What I’m working on:
I’m digging through my notes and ideas from folks at the AAS Division of Planetary Science meeting I attended last week in Tucson, reading through abstracts for the Society for Neuroscience meeting going on this week in DC, and girding my loins for the AGU meeting in San Francisco in a few weeks. And I’m trying to finish two short features, on dinosaurs and a Maya temple, before I take off for that meeting.
Plus I’m teaching a course on the history and ethics of journalism at New York University’s DC campus, which is actually (don’t tell nobody) fun. We argue about Watergate and Peter Zenger. I’m learning Objective-C thanks to NYU’s online course offerings too. The last books I read on airplane flights were Carlota Gall’s The Wrong War and Michael Chabon’s The Yiddish Policemen’s Union. The book I’m really enjoying, though, is Mark Twain’s Roughing It, which I’m reading anecdote by anecdote on my cellphone reader on subway rides home. I had never read it and it is a hoot.
Where I work:
Where I work there is a Spinosaurus in the courtyard and a battalion of Mars rovers in the lobby. Really. I’m on the fourth floor of National Geographic‘s M St. building, near 17th and M St. in downtown D.C. It’s between DuPont Circle and the White House—basically, a tremendous location for reporting.
I am sitting at a brand new cubicle in a brand new newsroom. It has that fresh-out-of-the-box new-newsroom smell. My laptop screen is set to Tweetdeck and this note. My main screen is on a story I’m editing. I don’t have any phone messages blinking red on the phone. Life is good.
I wake up tardily, take a shower and help get the kids ready for school, and then drive to the subway or hop a ride with a neighbor who needs a “slug” to get on the HOV lanes into D.C. A godawful half-hour to hour later spent emailing on my cellphone I’m at Nat Geo. There is no typical day here, aside from the editors meeting around 9:30 to talk daily news. Sometimes I get an assignment out of that, and sometimes I work my own stories. There are a lot of meetings involving different subject areas, science, archaeology, and society grant-related stuff.
I usually load up Tweetdeck with a few tweets for later in the day. Usually they are links to abstracts of interesting studies that I will never have time to report but I hope somebody out there will see and take an interest in, or at least find amusing. Basically I look for news, assign stories, edit them, report news and write it the rest of the day, on an as-needed basis. I read a lot of email and talk to a lot of people all day long, interspersed with typing and trips to the coffee pot. Sometimes I write a short story, sometimes a long one. It all depends, and that is what I like about the work. Also, Laura Parker, who sits next to me, and I bicker all day long over the mindless story of the day on the newsroom TV sets. Good times.
At Nat Geo, I usually wrap up the day by 6:30 on nights I don’t teach. The hours were worse when I worked at a newspaper.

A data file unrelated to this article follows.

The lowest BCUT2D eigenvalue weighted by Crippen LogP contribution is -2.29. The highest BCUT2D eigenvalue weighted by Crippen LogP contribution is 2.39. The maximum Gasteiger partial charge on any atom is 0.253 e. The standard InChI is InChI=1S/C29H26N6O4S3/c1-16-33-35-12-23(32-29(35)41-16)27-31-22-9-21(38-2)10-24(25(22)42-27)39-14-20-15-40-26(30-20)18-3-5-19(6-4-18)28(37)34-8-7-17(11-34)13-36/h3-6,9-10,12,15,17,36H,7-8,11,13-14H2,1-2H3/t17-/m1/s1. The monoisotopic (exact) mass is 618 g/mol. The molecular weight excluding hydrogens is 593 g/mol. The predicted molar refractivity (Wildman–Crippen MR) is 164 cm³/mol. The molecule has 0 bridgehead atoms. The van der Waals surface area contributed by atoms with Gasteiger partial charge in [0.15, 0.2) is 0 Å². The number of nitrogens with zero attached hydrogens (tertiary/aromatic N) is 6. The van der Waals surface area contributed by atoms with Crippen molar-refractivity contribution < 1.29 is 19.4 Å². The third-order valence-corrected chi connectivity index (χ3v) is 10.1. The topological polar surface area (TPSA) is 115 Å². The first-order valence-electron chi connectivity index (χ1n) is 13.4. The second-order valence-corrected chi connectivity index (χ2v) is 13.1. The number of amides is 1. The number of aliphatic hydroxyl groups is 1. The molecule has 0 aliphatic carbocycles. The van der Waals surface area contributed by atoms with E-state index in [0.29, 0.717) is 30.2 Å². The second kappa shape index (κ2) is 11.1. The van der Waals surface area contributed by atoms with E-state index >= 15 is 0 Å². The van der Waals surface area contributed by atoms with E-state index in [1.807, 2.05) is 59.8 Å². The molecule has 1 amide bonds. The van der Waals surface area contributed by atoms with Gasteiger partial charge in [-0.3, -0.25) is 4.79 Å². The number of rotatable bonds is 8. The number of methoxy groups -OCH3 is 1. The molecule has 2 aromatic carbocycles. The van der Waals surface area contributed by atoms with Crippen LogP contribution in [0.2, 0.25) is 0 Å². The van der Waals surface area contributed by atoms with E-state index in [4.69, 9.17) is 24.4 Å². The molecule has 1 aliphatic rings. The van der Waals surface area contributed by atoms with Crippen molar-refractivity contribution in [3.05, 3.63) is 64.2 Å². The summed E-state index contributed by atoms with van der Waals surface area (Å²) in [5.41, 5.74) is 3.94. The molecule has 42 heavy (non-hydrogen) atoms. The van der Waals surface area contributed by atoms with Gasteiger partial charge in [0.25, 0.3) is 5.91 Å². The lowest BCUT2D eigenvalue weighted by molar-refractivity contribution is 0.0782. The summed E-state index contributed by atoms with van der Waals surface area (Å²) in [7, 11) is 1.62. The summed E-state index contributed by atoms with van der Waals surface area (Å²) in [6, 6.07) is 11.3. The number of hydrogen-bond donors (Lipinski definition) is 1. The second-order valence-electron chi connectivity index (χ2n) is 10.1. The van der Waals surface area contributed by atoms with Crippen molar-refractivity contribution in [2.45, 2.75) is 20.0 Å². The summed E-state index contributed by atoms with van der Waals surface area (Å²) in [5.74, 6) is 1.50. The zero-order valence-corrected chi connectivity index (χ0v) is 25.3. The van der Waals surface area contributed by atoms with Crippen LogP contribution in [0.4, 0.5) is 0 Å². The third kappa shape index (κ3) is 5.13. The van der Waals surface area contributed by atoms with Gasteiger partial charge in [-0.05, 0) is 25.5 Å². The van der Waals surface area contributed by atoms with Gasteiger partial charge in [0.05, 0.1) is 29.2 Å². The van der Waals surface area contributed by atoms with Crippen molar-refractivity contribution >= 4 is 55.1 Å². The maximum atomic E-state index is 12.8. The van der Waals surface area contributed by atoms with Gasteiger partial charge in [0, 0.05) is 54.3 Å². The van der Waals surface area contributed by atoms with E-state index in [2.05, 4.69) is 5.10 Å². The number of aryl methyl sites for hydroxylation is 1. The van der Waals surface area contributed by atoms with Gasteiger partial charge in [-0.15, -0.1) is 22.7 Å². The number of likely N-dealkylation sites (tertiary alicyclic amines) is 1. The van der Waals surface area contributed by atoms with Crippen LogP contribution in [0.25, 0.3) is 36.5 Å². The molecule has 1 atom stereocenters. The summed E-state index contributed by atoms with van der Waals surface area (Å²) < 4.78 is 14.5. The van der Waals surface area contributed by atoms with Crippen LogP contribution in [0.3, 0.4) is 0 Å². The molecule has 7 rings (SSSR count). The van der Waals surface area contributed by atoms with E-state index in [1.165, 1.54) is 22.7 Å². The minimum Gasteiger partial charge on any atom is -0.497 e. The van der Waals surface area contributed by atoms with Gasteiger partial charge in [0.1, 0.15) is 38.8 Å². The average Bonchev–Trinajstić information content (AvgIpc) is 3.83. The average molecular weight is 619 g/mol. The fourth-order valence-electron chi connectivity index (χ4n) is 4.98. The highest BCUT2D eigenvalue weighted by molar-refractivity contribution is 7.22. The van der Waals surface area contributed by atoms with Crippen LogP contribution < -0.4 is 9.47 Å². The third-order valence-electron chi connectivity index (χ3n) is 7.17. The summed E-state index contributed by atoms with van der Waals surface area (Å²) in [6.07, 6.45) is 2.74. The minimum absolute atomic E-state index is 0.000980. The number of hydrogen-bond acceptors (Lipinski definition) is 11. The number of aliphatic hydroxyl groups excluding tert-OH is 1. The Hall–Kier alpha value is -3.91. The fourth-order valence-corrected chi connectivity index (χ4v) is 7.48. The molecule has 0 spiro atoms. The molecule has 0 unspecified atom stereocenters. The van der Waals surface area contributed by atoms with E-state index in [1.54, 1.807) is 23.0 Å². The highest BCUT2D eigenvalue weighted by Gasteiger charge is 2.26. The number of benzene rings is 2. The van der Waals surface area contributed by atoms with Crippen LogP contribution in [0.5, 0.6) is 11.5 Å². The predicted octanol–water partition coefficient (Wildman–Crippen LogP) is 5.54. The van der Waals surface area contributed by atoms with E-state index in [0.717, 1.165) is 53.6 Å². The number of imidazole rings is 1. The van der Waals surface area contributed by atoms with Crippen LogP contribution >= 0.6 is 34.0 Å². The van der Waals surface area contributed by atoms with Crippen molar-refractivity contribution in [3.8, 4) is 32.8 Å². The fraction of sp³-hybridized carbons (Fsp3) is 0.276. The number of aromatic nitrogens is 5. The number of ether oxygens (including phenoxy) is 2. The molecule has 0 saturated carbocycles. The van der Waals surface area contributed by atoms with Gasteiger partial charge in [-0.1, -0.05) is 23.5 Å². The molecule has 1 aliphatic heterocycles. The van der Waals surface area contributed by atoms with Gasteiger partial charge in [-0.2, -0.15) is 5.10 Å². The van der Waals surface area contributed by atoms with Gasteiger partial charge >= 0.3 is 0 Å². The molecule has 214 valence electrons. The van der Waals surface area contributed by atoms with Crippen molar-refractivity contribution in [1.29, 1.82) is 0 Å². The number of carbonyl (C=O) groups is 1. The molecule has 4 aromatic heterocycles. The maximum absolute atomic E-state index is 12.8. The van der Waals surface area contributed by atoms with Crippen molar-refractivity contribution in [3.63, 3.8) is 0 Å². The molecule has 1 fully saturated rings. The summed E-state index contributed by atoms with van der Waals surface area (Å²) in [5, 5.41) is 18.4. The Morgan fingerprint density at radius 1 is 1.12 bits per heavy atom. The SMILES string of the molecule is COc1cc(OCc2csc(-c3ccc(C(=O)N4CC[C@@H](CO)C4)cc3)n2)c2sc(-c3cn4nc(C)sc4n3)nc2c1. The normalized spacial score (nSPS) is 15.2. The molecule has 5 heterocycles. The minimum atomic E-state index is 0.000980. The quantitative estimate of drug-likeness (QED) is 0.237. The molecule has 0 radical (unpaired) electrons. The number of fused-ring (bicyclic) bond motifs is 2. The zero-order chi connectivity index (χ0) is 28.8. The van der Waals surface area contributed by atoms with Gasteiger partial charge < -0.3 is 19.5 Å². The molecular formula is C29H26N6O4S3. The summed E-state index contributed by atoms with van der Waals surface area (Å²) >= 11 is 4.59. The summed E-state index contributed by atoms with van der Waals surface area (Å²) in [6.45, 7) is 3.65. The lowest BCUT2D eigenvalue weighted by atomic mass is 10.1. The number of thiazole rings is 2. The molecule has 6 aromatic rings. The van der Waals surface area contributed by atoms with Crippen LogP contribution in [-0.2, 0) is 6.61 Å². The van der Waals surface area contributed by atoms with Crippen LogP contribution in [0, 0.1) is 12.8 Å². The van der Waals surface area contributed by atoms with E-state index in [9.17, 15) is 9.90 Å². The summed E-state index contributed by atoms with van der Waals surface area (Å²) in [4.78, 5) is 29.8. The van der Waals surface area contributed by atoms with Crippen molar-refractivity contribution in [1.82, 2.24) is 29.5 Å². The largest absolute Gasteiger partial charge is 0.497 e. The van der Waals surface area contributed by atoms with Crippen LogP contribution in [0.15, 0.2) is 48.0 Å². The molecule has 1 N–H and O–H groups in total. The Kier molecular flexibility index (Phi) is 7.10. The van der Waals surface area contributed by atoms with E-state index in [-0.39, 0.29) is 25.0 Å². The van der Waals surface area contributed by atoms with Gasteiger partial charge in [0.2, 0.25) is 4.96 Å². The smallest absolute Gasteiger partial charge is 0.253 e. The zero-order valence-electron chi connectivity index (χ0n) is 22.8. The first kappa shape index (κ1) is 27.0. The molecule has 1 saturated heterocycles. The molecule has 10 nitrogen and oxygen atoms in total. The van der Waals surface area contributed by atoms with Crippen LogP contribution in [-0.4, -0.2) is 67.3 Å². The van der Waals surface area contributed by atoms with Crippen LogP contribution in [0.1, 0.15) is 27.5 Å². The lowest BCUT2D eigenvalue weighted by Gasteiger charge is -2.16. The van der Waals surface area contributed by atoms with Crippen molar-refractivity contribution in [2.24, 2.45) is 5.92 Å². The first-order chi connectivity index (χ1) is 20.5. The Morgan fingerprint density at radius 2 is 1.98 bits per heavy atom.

After the kids go to bed, I usually spend an hour or so checking email, grading papers, or fixing a lede.
I don’t watch TV or movies, except for football games. I basically can’t stand the idiot box. I read fast and TV is too slow: It grates on my nerves.
Most productive part of my day:
11:00 a.m. to noon EDT. By then I have enough reporting (and caffeine) in me to usually knock out a daily news story or key grafs of whatever feature I’m writing.
Most essential ritual or habit:
I’m addicted to coffee. It’s a vice. But there are worse ones.
I go to the gym at least once a week. I think that is probably the only thing that keeps me half-sane. We have a cheap membership to a ratty gym thanks to buying in like 20 years ago. When I get old I will switch to one with a pool, I suspect.
MacBook Pro. At home I have a refurbished Dell laptop.
Essential software/apps/productivity tools:
MS Outlook (G-d help me, it has my contacts list held hostage)
Google Drive / Scholar
Excel (for simple stats)
Xcode (actually I just play with this for laughs)
R (for less simple stats)
Favorite time waster/procrastination habit:
Tweetdeck. Also I read economic blogs late at night sometimes out of a weird fascination tied to my public-policy background and the economic blerrgh we are all living through.
My reading habits:
I usually alternate fiction with nonfiction books—Gall, then Chabon, for example. My wife, Andrea Pitzer, started up Nieman Storyboard, so she is all wired in to the magazine-writing world, and she will clue me in to good work from those folks. I read while the kids do their homework.
I usually print out a study or two to read too, most days. I’m a big fan of review articles. They are probably where I steal half of my ideas.
I don’t read many science blogs regularly (aside from Phenomena and LWON, natch, which I read religiously). Mostly I look for the odd insightful piece by someone I respect. Retraction Watch is a treasure. I wrote a science blog for a long time and pretty much a badly written one causes me physical pain to read at this point. I’m reminded of all the mistakes I made when I was doing the same thing.
I get about seven hours a night on a good night. I could use more. But it is heaven compared to when the kids were infants.